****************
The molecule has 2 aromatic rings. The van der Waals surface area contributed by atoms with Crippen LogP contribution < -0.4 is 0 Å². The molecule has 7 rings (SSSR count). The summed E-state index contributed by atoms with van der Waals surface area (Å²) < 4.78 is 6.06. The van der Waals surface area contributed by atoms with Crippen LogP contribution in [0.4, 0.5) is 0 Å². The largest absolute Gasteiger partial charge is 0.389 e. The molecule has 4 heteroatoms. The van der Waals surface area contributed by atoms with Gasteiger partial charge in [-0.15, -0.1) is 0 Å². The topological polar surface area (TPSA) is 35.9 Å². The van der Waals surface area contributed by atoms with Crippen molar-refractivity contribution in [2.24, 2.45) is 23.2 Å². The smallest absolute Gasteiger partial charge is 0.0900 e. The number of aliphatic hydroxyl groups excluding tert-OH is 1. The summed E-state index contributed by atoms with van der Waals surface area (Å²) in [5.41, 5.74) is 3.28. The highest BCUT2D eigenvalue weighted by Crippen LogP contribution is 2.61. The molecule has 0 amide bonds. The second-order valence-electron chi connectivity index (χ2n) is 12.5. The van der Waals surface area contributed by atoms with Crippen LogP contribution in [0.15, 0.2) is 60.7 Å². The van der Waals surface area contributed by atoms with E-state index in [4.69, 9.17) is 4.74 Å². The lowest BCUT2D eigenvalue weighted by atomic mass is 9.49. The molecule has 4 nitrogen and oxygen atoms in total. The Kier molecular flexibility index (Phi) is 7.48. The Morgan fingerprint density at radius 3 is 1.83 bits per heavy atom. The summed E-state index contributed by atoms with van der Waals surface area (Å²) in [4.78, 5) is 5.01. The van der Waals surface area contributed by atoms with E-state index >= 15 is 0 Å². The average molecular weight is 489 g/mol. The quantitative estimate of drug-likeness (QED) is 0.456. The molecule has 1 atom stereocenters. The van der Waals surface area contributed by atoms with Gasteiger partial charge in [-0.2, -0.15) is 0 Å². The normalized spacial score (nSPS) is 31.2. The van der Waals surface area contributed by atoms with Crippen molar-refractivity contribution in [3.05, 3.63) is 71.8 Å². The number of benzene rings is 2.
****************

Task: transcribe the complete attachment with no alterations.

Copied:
The molecule has 2 aromatic rings. The van der Waals surface area contributed by atoms with Crippen LogP contribution < -0.4 is 0 Å². The molecule has 7 rings (SSSR count). The summed E-state index contributed by atoms with van der Waals surface area (Å²) < 4.78 is 6.06. The van der Waals surface area contributed by atoms with Crippen LogP contribution in [0.4, 0.5) is 0 Å². The largest absolute Gasteiger partial charge is 0.389 e. The molecule has 4 heteroatoms. The van der Waals surface area contributed by atoms with Gasteiger partial charge in [-0.15, -0.1) is 0 Å². The topological polar surface area (TPSA) is 35.9 Å². The van der Waals surface area contributed by atoms with Crippen molar-refractivity contribution in [2.24, 2.45) is 23.2 Å². The smallest absolute Gasteiger partial charge is 0.0900 e. The number of aliphatic hydroxyl groups excluding tert-OH is 1. The summed E-state index contributed by atoms with van der Waals surface area (Å²) in [5.41, 5.74) is 3.28. The highest BCUT2D eigenvalue weighted by Crippen LogP contribution is 2.61. The molecule has 0 amide bonds. The second-order valence-electron chi connectivity index (χ2n) is 12.5. The van der Waals surface area contributed by atoms with Crippen LogP contribution in [0.15, 0.2) is 60.7 Å². The van der Waals surface area contributed by atoms with E-state index in [4.69, 9.17) is 4.74 Å². The lowest BCUT2D eigenvalue weighted by atomic mass is 9.49. The molecule has 4 nitrogen and oxygen atoms in total. The Kier molecular flexibility index (Phi) is 7.48. The Morgan fingerprint density at radius 3 is 1.83 bits per heavy atom. The summed E-state index contributed by atoms with van der Waals surface area (Å²) in [4.78, 5) is 5.01. The van der Waals surface area contributed by atoms with E-state index >= 15 is 0 Å². The average molecular weight is 489 g/mol. The quantitative estimate of drug-likeness (QED) is 0.456. The molecule has 1 atom stereocenters. The van der Waals surface area contributed by atoms with Gasteiger partial charge in [-0.2, -0.15) is 0 Å². The normalized spacial score (nSPS) is 31.2. The van der Waals surface area contributed by atoms with Crippen molar-refractivity contribution in [3.05, 3.63) is 71.8 Å². The number of benzene rings is 2.